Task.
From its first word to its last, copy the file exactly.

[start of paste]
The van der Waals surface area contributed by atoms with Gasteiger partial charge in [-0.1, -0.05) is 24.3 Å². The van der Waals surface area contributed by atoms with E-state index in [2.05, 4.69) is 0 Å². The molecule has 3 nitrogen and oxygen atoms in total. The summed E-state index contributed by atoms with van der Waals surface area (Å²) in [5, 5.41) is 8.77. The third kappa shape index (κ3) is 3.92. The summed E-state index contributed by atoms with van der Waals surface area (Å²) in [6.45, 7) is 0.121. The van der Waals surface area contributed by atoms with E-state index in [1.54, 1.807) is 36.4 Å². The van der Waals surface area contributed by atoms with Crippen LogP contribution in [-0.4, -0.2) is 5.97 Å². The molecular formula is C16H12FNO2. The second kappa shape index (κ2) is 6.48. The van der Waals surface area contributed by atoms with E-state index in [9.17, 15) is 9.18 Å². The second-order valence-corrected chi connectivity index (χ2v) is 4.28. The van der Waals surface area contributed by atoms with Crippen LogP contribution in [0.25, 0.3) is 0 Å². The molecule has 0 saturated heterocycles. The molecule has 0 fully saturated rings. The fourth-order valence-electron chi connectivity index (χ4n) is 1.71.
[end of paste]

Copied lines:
The van der Waals surface area contributed by atoms with Gasteiger partial charge in [-0.1, -0.05) is 24.3 Å². The van der Waals surface area contributed by atoms with E-state index in [2.05, 4.69) is 0 Å². The molecule has 3 nitrogen and oxygen atoms in total. The summed E-state index contributed by atoms with van der Waals surface area (Å²) in [5, 5.41) is 8.77. The third kappa shape index (κ3) is 3.92. The summed E-state index contributed by atoms with van der Waals surface area (Å²) in [6.45, 7) is 0.121. The van der Waals surface area contributed by atoms with E-state index in [1.54, 1.807) is 36.4 Å². The van der Waals surface area contributed by atoms with Crippen LogP contribution in [-0.4, -0.2) is 5.97 Å². The molecular formula is C16H12FNO2. The second kappa shape index (κ2) is 6.48. The van der Waals surface area contributed by atoms with E-state index in [9.17, 15) is 9.18 Å². The second-order valence-corrected chi connectivity index (χ2v) is 4.28. The van der Waals surface area contributed by atoms with Crippen LogP contribution in [0.25, 0.3) is 0 Å². The molecule has 0 saturated heterocycles. The molecule has 0 fully saturated rings. The fourth-order valence-electron chi connectivity index (χ4n) is 1.71.